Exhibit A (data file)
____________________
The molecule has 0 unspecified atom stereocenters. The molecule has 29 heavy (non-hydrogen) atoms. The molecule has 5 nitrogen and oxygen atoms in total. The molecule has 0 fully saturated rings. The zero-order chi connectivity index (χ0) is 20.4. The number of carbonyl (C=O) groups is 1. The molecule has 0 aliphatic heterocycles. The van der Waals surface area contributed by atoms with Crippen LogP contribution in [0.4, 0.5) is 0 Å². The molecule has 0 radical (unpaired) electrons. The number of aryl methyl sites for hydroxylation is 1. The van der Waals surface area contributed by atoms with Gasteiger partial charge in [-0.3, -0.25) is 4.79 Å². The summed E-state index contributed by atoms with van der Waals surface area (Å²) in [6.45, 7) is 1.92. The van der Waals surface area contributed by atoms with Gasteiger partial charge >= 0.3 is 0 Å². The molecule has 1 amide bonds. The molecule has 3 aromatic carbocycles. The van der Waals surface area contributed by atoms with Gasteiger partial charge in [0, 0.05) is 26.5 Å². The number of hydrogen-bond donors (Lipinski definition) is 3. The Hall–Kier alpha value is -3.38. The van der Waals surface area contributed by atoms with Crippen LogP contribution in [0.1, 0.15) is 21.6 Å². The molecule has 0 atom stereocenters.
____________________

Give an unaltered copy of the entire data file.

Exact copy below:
The molecule has 0 unspecified atom stereocenters. The molecule has 29 heavy (non-hydrogen) atoms. The molecule has 5 nitrogen and oxygen atoms in total. The molecule has 0 fully saturated rings. The zero-order chi connectivity index (χ0) is 20.4. The number of carbonyl (C=O) groups is 1. The molecule has 0 aliphatic heterocycles. The van der Waals surface area contributed by atoms with Crippen LogP contribution in [0.4, 0.5) is 0 Å². The molecule has 0 radical (unpaired) electrons. The number of aryl methyl sites for hydroxylation is 1. The van der Waals surface area contributed by atoms with Gasteiger partial charge in [-0.3, -0.25) is 4.79 Å². The summed E-state index contributed by atoms with van der Waals surface area (Å²) in [6.45, 7) is 1.92. The van der Waals surface area contributed by atoms with Gasteiger partial charge >= 0.3 is 0 Å². The molecule has 1 amide bonds. The molecule has 3 aromatic carbocycles. The van der Waals surface area contributed by atoms with Gasteiger partial charge in [0, 0.05) is 26.5 Å². The number of hydrogen-bond donors (Lipinski definition) is 3. The Hall–Kier alpha value is -3.38. The van der Waals surface area contributed by atoms with Crippen LogP contribution in [0.1, 0.15) is 21.6 Å². The molecule has 0 atom stereocenters.